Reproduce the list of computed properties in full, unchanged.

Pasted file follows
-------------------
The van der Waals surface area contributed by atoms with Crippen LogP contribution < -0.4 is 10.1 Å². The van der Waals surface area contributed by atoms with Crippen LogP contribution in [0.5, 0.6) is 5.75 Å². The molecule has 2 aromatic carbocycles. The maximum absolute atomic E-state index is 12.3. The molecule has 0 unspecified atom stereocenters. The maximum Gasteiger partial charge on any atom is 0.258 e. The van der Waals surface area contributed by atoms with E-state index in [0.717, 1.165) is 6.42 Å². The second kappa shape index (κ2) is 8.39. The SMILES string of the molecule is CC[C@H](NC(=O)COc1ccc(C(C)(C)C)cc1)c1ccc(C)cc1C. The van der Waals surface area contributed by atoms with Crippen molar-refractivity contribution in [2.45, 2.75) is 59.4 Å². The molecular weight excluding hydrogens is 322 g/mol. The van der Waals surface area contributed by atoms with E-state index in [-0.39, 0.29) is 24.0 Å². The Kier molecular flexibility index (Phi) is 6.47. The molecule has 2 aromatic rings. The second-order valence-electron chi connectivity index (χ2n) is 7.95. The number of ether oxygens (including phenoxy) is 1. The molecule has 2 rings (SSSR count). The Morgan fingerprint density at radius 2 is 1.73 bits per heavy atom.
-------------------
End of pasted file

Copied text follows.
The van der Waals surface area contributed by atoms with Crippen LogP contribution < -0.4 is 10.1 Å². The van der Waals surface area contributed by atoms with Crippen LogP contribution in [0.5, 0.6) is 5.75 Å². The molecule has 2 aromatic carbocycles. The maximum absolute atomic E-state index is 12.3. The molecule has 0 unspecified atom stereocenters. The maximum Gasteiger partial charge on any atom is 0.258 e. The van der Waals surface area contributed by atoms with E-state index in [0.717, 1.165) is 6.42 Å². The second kappa shape index (κ2) is 8.39. The SMILES string of the molecule is CC[C@H](NC(=O)COc1ccc(C(C)(C)C)cc1)c1ccc(C)cc1C. The van der Waals surface area contributed by atoms with Crippen molar-refractivity contribution in [2.45, 2.75) is 59.4 Å². The molecular weight excluding hydrogens is 322 g/mol. The van der Waals surface area contributed by atoms with E-state index in [-0.39, 0.29) is 24.0 Å². The Kier molecular flexibility index (Phi) is 6.47. The molecule has 2 aromatic rings. The second-order valence-electron chi connectivity index (χ2n) is 7.95. The number of ether oxygens (including phenoxy) is 1. The molecule has 2 rings (SSSR count). The Morgan fingerprint density at radius 2 is 1.73 bits per heavy atom.